The Government could save €1.4 billion by halving tax breaks on pensions for those earning more than the average wage, says Social Justice Ireland.
Another of its proposals would see 100,000 unemployed people volunteering to take up part-time jobs and being paid principally out of their welfare entitlements.
In a pre-budget briefing, Fr Sean Healy and Sister Brigid Reynolds say that the tax-break of 41% on pensions for higher than average earners should urgently be cut to the 20% relief that average and below-average earners get.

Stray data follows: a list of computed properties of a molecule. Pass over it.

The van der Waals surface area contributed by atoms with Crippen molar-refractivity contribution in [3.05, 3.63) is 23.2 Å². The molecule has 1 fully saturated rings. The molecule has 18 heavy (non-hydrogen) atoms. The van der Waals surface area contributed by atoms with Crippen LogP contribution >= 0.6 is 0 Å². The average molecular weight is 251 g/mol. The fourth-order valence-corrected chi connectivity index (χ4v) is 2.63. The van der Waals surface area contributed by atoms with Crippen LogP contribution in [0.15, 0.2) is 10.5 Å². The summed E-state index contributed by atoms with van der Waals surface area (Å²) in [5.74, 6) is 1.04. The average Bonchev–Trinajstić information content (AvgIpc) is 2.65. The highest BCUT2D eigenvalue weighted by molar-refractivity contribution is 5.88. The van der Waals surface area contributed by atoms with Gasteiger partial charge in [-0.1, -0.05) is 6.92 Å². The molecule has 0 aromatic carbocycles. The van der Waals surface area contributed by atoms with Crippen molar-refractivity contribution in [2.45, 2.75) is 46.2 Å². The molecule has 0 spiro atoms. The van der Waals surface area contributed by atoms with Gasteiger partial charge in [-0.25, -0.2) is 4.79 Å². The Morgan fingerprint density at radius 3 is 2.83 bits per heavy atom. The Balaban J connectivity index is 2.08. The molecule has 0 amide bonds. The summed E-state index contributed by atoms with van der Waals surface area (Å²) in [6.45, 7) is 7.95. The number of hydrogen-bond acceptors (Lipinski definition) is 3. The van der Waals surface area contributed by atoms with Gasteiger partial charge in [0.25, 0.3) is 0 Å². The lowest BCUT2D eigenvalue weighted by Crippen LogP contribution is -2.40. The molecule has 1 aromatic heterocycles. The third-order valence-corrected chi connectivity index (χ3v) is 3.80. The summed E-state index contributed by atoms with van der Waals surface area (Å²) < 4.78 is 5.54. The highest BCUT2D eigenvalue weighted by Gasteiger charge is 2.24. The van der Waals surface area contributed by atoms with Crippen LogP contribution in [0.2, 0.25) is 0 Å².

Its part-time jobs proposal would assist most of the 150,000 people who have been out of work for over a year by giving them up to half a week's work on state and voluntary schemes
Modelled on the Part-time Job Opportunities programme piloted in the mid-90s, it would cost the exchequer just €3,000 per person every year because participants would be paid principally out of their welfare entitlements. They would also receive the going rate for the job.
Other measures include welfare increases to compensate the poorest in society for increases in living costs and levying profitable businesses so that, as the organisation puts it, the corporate sector would make some small contribution towards rectifying the economy's problems.